Malaysia’s anti-corruption commission has been making lots of headlines lately. Its agents have been carrying out high-profile arrests of government officials accused of bribery and influence-peddling. You’d think that Malaysians would be happy at the news, says Cynthia Gabriel (above), founder of the Center to Combat Corruption and Cronyism (C4), an anti-corruption organization in Malaysia.
But they aren’t — because it’s all too obvious that, however welcome this campaign, it’s just an attempt to divert attention from a far larger corruption scandal that has been rocking the country for the past five years. I should know, because I’m one of the people — one of many — who were involved in bringing it to light, she writes for The Washington Post’s DemocracyPost:
In 2012, when I was serving as the executive director of one of Malaysia’s largest human rights organizations, my colleagues and I filed a legal complaint in France requesting an investigation into an alleged kickback scheme. According to news reports, Malaysian government officials had received $130 million for their part in the procurement of two submarines from a French company. (All of the officials implicated have denied these claims.) We took this unusual step when our efforts to get answers about the scandal ran into repeated bureaucratic and judicial hurdles in our home country.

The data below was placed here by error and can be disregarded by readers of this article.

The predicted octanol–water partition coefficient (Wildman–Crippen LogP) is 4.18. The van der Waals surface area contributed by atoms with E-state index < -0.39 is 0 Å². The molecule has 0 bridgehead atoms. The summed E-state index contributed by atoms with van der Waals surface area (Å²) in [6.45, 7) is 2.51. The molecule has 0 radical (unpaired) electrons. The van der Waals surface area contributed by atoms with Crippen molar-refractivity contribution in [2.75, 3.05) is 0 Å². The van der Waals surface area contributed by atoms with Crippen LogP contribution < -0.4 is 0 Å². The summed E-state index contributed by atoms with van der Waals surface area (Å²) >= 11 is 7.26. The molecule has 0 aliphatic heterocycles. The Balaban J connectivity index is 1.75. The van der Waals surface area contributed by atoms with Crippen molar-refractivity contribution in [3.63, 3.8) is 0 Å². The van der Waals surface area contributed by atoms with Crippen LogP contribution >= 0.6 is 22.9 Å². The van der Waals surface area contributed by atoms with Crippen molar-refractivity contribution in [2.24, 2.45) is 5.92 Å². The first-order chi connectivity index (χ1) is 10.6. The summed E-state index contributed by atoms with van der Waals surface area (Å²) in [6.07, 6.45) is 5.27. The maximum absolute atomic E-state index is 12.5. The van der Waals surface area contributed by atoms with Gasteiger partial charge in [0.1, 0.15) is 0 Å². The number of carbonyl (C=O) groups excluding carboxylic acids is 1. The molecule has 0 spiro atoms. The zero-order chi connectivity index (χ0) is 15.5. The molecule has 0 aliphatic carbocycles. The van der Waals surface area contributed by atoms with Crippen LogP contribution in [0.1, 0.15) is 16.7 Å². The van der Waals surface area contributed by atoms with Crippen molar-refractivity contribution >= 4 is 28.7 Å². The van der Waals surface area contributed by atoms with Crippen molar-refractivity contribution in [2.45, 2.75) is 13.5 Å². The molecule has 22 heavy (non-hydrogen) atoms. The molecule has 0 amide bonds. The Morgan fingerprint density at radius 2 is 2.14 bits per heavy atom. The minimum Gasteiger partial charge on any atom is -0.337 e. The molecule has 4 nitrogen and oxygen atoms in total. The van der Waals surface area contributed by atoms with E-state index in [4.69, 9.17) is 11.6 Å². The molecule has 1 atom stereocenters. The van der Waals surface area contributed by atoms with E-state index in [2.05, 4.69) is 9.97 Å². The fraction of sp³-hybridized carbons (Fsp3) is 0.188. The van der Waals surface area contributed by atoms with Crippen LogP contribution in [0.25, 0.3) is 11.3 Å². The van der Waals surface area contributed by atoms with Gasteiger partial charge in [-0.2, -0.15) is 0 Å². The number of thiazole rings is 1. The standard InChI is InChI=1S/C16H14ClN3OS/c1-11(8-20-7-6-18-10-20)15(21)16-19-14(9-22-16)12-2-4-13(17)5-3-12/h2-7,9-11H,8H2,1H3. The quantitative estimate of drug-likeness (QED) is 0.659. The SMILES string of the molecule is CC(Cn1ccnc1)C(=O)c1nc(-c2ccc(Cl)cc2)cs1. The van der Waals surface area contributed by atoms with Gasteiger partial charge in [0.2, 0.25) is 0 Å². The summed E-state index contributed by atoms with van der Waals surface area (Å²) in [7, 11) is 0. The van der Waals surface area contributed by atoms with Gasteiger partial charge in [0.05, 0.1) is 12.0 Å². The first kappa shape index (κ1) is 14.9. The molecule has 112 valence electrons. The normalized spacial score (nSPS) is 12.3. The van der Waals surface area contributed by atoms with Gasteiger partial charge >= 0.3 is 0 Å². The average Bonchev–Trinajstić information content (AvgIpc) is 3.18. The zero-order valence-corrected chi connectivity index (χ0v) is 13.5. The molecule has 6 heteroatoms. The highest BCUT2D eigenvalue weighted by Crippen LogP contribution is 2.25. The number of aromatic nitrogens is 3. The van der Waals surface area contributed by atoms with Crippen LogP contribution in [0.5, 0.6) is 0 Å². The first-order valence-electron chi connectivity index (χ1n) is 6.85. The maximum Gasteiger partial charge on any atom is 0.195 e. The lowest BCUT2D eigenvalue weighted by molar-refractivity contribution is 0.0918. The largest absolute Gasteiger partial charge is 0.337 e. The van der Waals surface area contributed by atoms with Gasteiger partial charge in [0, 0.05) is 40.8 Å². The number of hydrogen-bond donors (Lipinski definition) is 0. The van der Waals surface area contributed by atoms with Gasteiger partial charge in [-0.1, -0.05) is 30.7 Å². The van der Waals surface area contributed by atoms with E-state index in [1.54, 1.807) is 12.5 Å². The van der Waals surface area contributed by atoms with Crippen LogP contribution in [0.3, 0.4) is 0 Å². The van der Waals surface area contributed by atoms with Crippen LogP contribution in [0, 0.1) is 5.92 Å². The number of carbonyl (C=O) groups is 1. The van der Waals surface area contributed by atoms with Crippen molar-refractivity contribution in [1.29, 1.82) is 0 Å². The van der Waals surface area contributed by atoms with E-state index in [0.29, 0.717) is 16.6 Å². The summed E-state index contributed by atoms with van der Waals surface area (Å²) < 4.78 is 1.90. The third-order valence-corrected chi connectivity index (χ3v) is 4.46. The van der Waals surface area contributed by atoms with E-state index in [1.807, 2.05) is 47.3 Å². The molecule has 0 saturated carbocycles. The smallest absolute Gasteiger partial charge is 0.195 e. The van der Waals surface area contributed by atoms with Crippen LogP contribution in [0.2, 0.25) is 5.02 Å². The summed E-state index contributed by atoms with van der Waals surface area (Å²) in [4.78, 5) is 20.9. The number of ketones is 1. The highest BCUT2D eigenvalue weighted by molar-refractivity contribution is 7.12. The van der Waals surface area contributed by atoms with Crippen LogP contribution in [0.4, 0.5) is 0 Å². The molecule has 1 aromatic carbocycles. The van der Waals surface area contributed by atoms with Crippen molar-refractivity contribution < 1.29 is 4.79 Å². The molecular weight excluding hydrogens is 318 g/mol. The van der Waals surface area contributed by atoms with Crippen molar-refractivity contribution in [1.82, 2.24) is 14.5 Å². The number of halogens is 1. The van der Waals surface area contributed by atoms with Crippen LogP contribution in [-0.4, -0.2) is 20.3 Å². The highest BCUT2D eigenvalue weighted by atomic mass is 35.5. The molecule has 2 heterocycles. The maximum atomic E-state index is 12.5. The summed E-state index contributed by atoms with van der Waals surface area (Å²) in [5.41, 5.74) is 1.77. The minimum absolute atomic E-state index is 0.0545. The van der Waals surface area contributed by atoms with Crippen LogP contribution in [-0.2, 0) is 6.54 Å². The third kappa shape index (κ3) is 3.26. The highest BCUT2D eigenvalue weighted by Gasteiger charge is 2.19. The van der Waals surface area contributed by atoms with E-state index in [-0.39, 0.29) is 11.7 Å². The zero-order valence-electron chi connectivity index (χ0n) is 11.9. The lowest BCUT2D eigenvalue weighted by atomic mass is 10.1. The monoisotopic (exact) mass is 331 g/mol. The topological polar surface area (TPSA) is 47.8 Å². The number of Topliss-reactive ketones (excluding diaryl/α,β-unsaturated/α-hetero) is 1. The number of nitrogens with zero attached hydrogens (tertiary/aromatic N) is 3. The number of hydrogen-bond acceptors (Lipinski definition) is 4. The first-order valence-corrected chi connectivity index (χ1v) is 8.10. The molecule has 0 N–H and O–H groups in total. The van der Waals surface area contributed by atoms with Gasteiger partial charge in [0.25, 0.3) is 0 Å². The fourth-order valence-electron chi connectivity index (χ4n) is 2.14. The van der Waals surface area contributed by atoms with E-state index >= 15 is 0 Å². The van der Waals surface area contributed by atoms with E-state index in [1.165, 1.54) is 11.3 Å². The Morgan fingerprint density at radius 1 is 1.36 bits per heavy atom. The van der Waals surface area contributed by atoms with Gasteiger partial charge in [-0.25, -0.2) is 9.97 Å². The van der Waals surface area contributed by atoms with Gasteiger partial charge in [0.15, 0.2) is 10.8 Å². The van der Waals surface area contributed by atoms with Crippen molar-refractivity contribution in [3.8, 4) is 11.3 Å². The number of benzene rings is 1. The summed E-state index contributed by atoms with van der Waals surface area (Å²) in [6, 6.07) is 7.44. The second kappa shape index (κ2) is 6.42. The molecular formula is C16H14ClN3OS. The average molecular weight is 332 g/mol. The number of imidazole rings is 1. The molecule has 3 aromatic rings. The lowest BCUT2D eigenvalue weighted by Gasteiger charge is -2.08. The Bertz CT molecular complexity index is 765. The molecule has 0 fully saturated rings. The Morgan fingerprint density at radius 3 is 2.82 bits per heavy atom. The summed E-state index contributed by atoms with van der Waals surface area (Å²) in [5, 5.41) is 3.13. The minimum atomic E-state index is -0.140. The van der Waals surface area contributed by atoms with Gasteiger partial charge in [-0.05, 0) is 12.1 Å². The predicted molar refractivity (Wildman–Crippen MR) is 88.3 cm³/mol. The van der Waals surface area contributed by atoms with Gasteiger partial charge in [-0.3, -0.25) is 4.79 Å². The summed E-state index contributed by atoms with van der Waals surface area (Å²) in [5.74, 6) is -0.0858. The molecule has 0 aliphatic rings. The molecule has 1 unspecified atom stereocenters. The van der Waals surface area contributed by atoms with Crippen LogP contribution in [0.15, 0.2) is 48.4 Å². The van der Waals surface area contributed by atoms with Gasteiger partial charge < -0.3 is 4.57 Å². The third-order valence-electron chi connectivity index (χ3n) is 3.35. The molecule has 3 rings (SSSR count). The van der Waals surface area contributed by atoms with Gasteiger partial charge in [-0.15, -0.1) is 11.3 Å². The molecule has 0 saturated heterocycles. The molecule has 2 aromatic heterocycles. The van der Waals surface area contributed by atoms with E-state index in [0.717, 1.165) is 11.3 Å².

“With elections due as early as this fall, the Najib government will do its best to ride out the political storm,” adds Gabriel, a recipient of the National Endowment for Democracy’s 2017 Democracy Award. “Meanwhile, Malaysian activists will continue to look for ways to protect whistleblowers, to end impunity, to advocate for stronger and independent institutions and to demand justice and the rule of law. Only in this way can we hope to build a truly democratic Malaysia.”